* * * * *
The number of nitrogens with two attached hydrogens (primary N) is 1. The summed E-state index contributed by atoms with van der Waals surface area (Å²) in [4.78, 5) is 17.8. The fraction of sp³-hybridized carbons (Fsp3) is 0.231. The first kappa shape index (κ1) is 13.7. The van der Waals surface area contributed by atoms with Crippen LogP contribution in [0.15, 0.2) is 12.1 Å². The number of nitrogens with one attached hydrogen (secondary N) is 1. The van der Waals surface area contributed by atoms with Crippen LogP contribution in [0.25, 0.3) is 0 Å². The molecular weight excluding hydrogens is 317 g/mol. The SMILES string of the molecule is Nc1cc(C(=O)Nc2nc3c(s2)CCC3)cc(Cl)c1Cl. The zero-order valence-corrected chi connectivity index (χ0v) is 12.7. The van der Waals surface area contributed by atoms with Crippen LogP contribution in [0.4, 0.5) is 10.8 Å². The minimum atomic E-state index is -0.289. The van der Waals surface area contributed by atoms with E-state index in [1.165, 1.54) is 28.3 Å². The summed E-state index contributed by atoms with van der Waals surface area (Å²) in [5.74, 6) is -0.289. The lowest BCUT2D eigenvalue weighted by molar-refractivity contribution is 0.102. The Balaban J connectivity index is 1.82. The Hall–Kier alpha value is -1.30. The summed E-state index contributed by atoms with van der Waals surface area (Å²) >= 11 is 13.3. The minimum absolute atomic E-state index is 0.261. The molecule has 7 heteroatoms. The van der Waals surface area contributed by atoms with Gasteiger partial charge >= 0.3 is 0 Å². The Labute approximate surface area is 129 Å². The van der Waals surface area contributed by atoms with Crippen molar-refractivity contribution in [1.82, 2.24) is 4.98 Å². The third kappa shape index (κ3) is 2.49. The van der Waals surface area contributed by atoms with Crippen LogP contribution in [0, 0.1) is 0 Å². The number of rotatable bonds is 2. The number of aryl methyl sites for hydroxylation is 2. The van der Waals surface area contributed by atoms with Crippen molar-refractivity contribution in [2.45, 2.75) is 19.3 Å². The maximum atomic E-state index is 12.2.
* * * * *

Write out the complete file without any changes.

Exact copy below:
The number of nitrogens with two attached hydrogens (primary N) is 1. The summed E-state index contributed by atoms with van der Waals surface area (Å²) in [4.78, 5) is 17.8. The fraction of sp³-hybridized carbons (Fsp3) is 0.231. The first kappa shape index (κ1) is 13.7. The van der Waals surface area contributed by atoms with Crippen LogP contribution in [0.15, 0.2) is 12.1 Å². The number of nitrogens with one attached hydrogen (secondary N) is 1. The van der Waals surface area contributed by atoms with Crippen LogP contribution in [0.25, 0.3) is 0 Å². The molecular weight excluding hydrogens is 317 g/mol. The SMILES string of the molecule is Nc1cc(C(=O)Nc2nc3c(s2)CCC3)cc(Cl)c1Cl. The zero-order valence-corrected chi connectivity index (χ0v) is 12.7. The van der Waals surface area contributed by atoms with Crippen LogP contribution in [0.4, 0.5) is 10.8 Å². The minimum atomic E-state index is -0.289. The van der Waals surface area contributed by atoms with E-state index in [1.165, 1.54) is 28.3 Å². The summed E-state index contributed by atoms with van der Waals surface area (Å²) in [5.74, 6) is -0.289. The lowest BCUT2D eigenvalue weighted by molar-refractivity contribution is 0.102. The Balaban J connectivity index is 1.82. The Hall–Kier alpha value is -1.30. The summed E-state index contributed by atoms with van der Waals surface area (Å²) >= 11 is 13.3. The minimum absolute atomic E-state index is 0.261. The molecule has 7 heteroatoms. The van der Waals surface area contributed by atoms with Gasteiger partial charge >= 0.3 is 0 Å². The Labute approximate surface area is 129 Å². The van der Waals surface area contributed by atoms with Crippen molar-refractivity contribution in [1.82, 2.24) is 4.98 Å². The third kappa shape index (κ3) is 2.49. The van der Waals surface area contributed by atoms with Crippen LogP contribution in [0, 0.1) is 0 Å². The number of rotatable bonds is 2. The number of aryl methyl sites for hydroxylation is 2. The van der Waals surface area contributed by atoms with Crippen molar-refractivity contribution in [2.45, 2.75) is 19.3 Å². The maximum atomic E-state index is 12.2.